In this digital world we are increasingly creating, storing, and publishing material entirely in electronic forms. While this is great for the trees and other resources used in making paper, it introduces new challenges in the process of collecting and preserving materials.
The preservation needs of paper are pretty well understood. Guidelines for ideal environments (heat and humidity) and practices (handling and storage) have been in constant refinement for hundreds of years. The libraries, archives, and information science communities only began thinking about preservation for digital material comparatively recently. This first post of a three part series on digital preservation will take a look at the challenges unique to preserving digital materials, and why we must approach digital preservation differently than physical preservation.
What might be surprising to many is the relative fragility of digital assets. Estimates put the average operation life of conventional digital storage media at five years. These failures occur in more than just the physical components: magnetic media are sensitive to anything generating a magnetic field from batteries to the sun! Optical discs can suffer from manufacturing errors or material degradation making them unreadable. Additionally, once damaged, a digital resource is often completely lost. Physical material might be salvaged through conservation. Recovering digital assets after damage is much more difficult.
Complicating the practice of digital preservation is the fact that digital materials are meaningless without the correct hardware and software environments to render them. Consider a printed book. The information conveyed by a book is encoded with ink marks made on paper. So long as the rules of the encoding language (that is, the language it is written in) and the marks on the paper persist, the information in the book can be recalled. The ink won’t independently leave the paper and reorganize into different patterns and structures.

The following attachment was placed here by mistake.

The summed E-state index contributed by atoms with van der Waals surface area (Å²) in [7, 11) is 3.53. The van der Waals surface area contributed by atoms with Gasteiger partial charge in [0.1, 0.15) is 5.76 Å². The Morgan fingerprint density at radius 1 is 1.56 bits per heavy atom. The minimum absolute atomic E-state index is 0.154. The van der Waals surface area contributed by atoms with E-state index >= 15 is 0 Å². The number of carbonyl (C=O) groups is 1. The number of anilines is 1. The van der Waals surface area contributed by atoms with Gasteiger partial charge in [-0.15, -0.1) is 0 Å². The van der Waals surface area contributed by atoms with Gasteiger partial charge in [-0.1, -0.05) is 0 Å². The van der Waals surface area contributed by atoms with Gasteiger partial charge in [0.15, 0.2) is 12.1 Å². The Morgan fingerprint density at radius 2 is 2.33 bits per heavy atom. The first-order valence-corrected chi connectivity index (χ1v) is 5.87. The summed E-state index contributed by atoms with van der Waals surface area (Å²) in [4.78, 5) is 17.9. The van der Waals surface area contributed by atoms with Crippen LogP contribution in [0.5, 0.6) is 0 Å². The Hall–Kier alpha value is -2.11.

This is exactly what happens to digital information. The long strings of characters encoding digital assets is only intelligible to a narrow band of both software and specific hardware configurations. Many of us have likely encountered the situation of being unable to open an old file in a newer version of software. Software developers are constantly adding and removing features to their products, often with little attention to backwards compatibility. Merely storing the digital encoding (or bitstream) is meaningless without also storing instructions on how to rebuild it back into an understandable, rendered product.
These extra considerations compound when you consider the speed of technological advances, and the new behaviors and interactive experiences we’re building and sharing with our machines and networks. Even identifying what behaviors and functions of digital assets are important to intellectual understanding of the resource is a quagmire. Those of us thinking about digital preservation have ceded a pretty large head-start, and the race is constantly accelerating.
In the next posting of this blog series, I’ll cover some strategies currently being used by the digital preservation community. I’ll finish this series with a post what you can do yourself to safe-guard your digital works and memories.